This TPU tube is very resilient to punctures and can even be repaired if required. They work for both rim brakes and disc brakes and have a removable valve core.


Coming in at only 39g, it’s incredibly like and roughly 25% of what a normal inner tube would weigh. That’s a saving of 140g per wheel. A total of 280g, which is the difference between a basic aluminum and carbon fiber wheelset in some cases.


Another fantastic feature is they are around 30% of the size of a typical standard butyl tubes, which makes carrying spares much easier, and it means you can carry more if required. A lot of cyclists use these as a backup for tubeless systems.

A Carbon Wheel With A TPU Tube Inside


The Advantages Of TPU Tubes


TPU inner tubes come with some incredible advantages. Here’s why you might want to consider switching over.


Lightweight


The biggest advantage of TPU tubes is that they are very lightweight. Surprisingly, you are saving a huge amount of weight, and being on the wheels makes the bike feel incredibly agile, and it helps those wheels spin up fast.


Compared to a butyl inner tube, you are saving around 140g per wheel, so 280g in total. Although 280g might not sound like much, it makes a difference. If you have a 10kg bike, that’s nearly 3% of the weight removed.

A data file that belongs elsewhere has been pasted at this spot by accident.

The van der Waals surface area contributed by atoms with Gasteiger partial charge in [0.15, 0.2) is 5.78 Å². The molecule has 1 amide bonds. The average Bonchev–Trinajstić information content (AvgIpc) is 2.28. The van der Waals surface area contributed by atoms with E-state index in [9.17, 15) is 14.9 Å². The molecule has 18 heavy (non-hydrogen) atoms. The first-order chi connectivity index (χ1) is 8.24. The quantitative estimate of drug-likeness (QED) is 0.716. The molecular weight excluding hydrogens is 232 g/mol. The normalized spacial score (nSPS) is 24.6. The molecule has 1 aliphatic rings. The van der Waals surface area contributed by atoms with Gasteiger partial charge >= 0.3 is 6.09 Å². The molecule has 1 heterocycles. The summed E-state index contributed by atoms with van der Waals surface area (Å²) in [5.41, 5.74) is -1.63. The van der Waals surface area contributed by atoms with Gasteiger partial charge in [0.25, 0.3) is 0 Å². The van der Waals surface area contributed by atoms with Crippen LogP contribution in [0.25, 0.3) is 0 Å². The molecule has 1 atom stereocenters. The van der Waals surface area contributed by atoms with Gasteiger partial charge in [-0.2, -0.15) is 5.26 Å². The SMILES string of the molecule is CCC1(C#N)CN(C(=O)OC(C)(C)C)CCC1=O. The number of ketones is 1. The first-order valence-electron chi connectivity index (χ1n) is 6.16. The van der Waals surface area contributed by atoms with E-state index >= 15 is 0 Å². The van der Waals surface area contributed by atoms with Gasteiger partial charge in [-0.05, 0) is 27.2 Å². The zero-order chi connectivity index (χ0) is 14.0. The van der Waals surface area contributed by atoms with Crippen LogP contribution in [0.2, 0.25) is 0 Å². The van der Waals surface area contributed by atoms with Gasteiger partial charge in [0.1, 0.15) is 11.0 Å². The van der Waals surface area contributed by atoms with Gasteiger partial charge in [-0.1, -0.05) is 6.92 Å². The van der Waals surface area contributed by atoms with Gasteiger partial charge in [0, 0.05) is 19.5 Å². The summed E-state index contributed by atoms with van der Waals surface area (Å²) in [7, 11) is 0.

Rolling Resistance


You will also find that TPU tubes also create low rolling resistance compared to butyl rubber inner tubes. This can make you faster and give you a much better experience under acceleration. For the day-to-day cyclist, you might not notice much, but a pro racer would feel the difference.


Puncture Resistance


Next, we have puncture resistance. TPU is stronger than butyl, and it takes much more to pierce compared to it. So when you get something stuck in your tires, such as a small rock or flint, there’s less chance of it making it pop. 


It’s not like tubeless, where it can self-heal, but it does offer a level of resilience that you wouldn’t typically get. I found by searching the tires after each ride, you often find flint that typically you would expect to have punctured when it hasn’t.